The boxes blend seamlessly with the customer's existing home-theater equipment, he says. "It gives consumers, for anywhere from $300 to $30,000, the ability to watch a DVD and hear the sound quality they hear in a movie theater.
"The average consumer doesn't want to spend time shopping for separate components," he says. The box models are simple to assemble, he adds, with color-coded pieces allowing for set-up times of just 15 minutes.
Not every audiophile is interested in the link between sound and DVDs.
Steve Brenner of Bethesda became a music lover while he was a college student in the 1960s. "I have a DVD [player], but I'm really focused on a system to sit down and listen to sounds," he says. "I'm still very much a traditional, two-channel stereo person it's about listening to the music, which I do pretty seriously."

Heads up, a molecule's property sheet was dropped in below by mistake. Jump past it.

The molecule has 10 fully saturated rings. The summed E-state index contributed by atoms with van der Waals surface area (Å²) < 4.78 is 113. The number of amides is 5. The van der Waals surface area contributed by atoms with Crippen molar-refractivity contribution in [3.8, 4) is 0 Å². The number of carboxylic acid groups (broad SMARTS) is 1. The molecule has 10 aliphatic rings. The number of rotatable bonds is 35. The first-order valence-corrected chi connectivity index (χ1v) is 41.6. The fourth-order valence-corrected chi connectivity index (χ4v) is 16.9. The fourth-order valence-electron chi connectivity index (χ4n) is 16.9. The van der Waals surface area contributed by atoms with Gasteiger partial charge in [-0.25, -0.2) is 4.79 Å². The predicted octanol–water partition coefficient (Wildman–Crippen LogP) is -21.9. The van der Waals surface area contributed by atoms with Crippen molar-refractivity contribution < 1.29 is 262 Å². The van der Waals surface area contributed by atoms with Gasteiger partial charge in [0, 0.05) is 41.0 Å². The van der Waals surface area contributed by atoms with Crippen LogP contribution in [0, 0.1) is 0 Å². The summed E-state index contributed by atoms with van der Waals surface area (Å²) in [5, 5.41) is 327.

His system features a turntable and a CD player for him to play classical music and the songs from his youth.
Some budding audiophiles prefer their equipment to blend into the surroundings.
Michael Grabill owns Audio Video Solutions in Laurel, a high-end shop that helps install a variety of sound systems in clients' homes. He helps customers blend the system into their furnishings.
Others, though, prefer to design their home systems in bold strokes, letting visitors see the proliferation of speakers, receivers and components that create the music.
The audio-video revolution, Mr. Grabill says, is having an unexpected side effect on the family dynamic: The merger of audio and video has brought parents and children together in the living areas.
"It's really become a family affair, as opposed to the early days, when it was a bunch of guys doing this, much to the chagrin of their wives," Mr. Grabill says.